A Turtle Creates a Village

God, I offer myself to You–

to build with me and to do with me as You will.

Relieve me of the bondage of self,

that I may better do Your will.

Take away my difficulties, that victory over them

may bear witness to those I would help

of Your power, Your love, and Your way of life.

May I do Your will always.

(3rd Step Prayer from Alcoholics Anonymous)

I sat quietly with this prayer daily, starting in January, 2005.  It took the place of resolutions.

In late February, 2005, I found an odd lump in my groin.

On April 15, 2005, I was diagnosed with cancer–non-Hodgkins Lymphoma.

I had 2 malignant lymph nodes, but no symptoms and I felt fine.  After tests, the treatment plan was “watch and wait.” That took a while to accept. God and the doctor and I have “watched and waited” for almost 10 years.  Still no symptoms and no treatments. Dr Sherrill says at each checkup, “It’s still in remission.”

Go back and read that prayer again.  I’ll wait.

I started writing emails to a group of spiritual friends shortly after I was diagnosed with cancer.  I didn’t want to talk about it much, but I wanted people to pray for me and I felt compelled to share what happened and how I dealt with it, including my faith journey.

I’ve written before about being an introvert and a turtle.  When things get hard, I pull into my shell.  I’ve learned, though, that I can invite people in through my writing.  And I often feel pushed to write for this blog by a powerful and irresistible force.  I can resist for a while, but God starts writing in my head and it doesn’t go away.

This piece started forming in my head a couple of weeks ago.  I had cervical fusion surgery on December 2, 2014, to correct a place at the top of my spine that moved to a dangerous position because of damage from my rheumatoid arthritis.  A piece of my spine was impinging on my spinal column at the very top.  A fall or car accident could have ended my ability to breathe.

I’ve had several other surgeries, including a total knee, in the past 10 years, but nothing scared me like this one. It was “a big surgery,” Dr. Pool, the neurosurgeon told us. I asked the retired man I live with the morning of the surgery not to let them keep me alive on a ventilator if things went wrong.

The first couple of weeks after this surgery were very hard–lots of pain. I was grateful to be whole and breathing and alive.

Before the surgery, I started another email list of pray-ers.  And once again I could feel the power of the prayers. I don’t know how to explain that, but I know it’s real. I felt surrounded and encircled by God.

I try to tell God that I’ve fulfilled my 3rd Step Prayer obligations.  10 years is enough of this “take away my difficulties so I can show how God works in my life” stuff.  But more challenges come.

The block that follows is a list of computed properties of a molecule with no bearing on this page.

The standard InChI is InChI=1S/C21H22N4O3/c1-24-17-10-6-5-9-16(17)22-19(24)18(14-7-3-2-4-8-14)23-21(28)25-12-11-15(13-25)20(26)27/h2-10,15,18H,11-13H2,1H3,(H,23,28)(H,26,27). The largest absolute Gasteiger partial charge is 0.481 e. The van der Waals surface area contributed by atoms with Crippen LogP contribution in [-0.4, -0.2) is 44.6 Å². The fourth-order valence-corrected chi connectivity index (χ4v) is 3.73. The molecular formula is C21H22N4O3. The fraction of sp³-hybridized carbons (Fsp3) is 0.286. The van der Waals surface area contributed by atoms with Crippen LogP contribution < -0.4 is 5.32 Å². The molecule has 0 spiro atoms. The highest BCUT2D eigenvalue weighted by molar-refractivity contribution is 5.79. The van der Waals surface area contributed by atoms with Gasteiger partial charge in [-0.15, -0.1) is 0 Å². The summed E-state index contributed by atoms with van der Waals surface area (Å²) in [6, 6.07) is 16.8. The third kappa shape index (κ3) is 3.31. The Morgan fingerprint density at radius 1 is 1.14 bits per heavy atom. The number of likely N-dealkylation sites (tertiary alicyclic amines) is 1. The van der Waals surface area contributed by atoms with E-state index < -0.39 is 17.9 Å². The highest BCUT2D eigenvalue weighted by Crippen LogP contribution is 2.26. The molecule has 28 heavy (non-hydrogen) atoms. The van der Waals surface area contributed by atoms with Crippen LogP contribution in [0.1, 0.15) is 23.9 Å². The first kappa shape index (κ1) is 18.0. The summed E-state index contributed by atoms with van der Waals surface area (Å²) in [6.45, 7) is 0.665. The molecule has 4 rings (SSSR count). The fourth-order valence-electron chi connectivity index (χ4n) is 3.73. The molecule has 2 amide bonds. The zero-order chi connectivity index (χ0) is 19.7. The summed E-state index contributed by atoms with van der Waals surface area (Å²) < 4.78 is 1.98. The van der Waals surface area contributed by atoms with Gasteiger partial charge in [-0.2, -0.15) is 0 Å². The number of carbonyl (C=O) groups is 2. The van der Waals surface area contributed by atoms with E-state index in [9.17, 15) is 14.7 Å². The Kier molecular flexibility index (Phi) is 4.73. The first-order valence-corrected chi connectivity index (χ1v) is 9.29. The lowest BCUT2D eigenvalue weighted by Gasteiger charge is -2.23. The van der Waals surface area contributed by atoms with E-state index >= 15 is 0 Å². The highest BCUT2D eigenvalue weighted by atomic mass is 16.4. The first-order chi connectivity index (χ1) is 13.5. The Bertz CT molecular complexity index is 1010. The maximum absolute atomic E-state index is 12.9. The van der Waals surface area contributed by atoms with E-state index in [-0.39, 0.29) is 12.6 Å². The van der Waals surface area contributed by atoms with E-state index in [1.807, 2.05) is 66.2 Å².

With each surgery, each setback, each test of patience and hope, I learn again that things will change.  And it’s all a bit easier when I remember God is with me. Not everything can be fixed completely. Sometimes it’s just different. Then I figure out how to live with it and keep going as best I can.

If I ever write a memoir, I think I’ll title it “Okay, God, Now What?”

 

 

 

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A Buddhist Nun Told Me To Chill

Pain in my feet might help.

I had foot surgery a little over a week ago.  General anesthesia, both feet, outpatient surgery.  The hope was to repair or modify some of the damage from 26 years of rheumatoid arthritis so I can walk better.

The challenge is not walking on them now.  Since the first couple of days I’ve had no pain so I was up and moving around.  I saw drainage on one of the bandages four days after surgery, went to see the doctor and was told to stop walking on my feet so they could heal.  To the bathroom or to get something to eat is okay.  Sitting with feet up on the ottoman is good.  Lying on the couch is better.  For the next week and a half.

I started a 3-year-term on a non-profit’s board of directors this month.  Triad Health Project provides HIV/AIDS services, education and support to those infected and affected by the virus.  I got involved as a volunteer in the mid-90’s.  You know that Bucket List thing?  I always wanted to say, “I’m on a Board of Directors.”

Last month, I missed the social get-to-know-each-other gathering at a wine bar because I had horrible back spasms.  Now this month, the first for-real meeting, I have healing feet so I can’t go again.

With all my free time, I am reading Living Beautifully with Uncertainty and Change by Pema Chodron, an American Buddhist nun.  This morning I read about how we get caught up in 8 worldly concerns:  pleasure and pain, gain and loss, fame and disgrace, praise and blame.  While I was reading, the other track in my brain was struggling with whether/how to get to the 5:30 THP board meeting.  (It gets busy inside my head.)

I am used to being the good kid.  I generally follow through on commitments and am pleasant and helpful to have around.  My reputation matters to me.  A lot.

I do not like that my disease may shape others’ first impression of me.  I want to be seen as competent.  Not needy, not vulnerable, not disabled.

Pema Chodron says, “If we don’t act on our craving for pleasure or our fear of pain, we’re left in the wide-open, unpredictable middle.  The instruction is to rest in that vulnerable place, to rest in that in-between state, to not hunker down and stay fixed in our belief systems but to take a fresh look with a wider perspective.  The truth is we’re always in some kind of in-between state, always in process…When we’re present with the dynamic quality of our lives, we’re also present with impermanence, uncertainty and change.”

I think that means I’m not in control.

She describes three commitments or vows Buddhists take.  First, the commitment to cause no harm.  Second, the commitment to take care of one another.  Third, the commitment to embrace the world just as it is.

I emailed the THP director and told her I would not be at the meeting.  (Do no harm to myself.)  I want to be able to help with the big fundraiser in early Dec. If I let my feet heal, I’ll help more. (Take care of one another.)  As my brother used to say, “It is what it is.”  (Embrace the world just as it is.)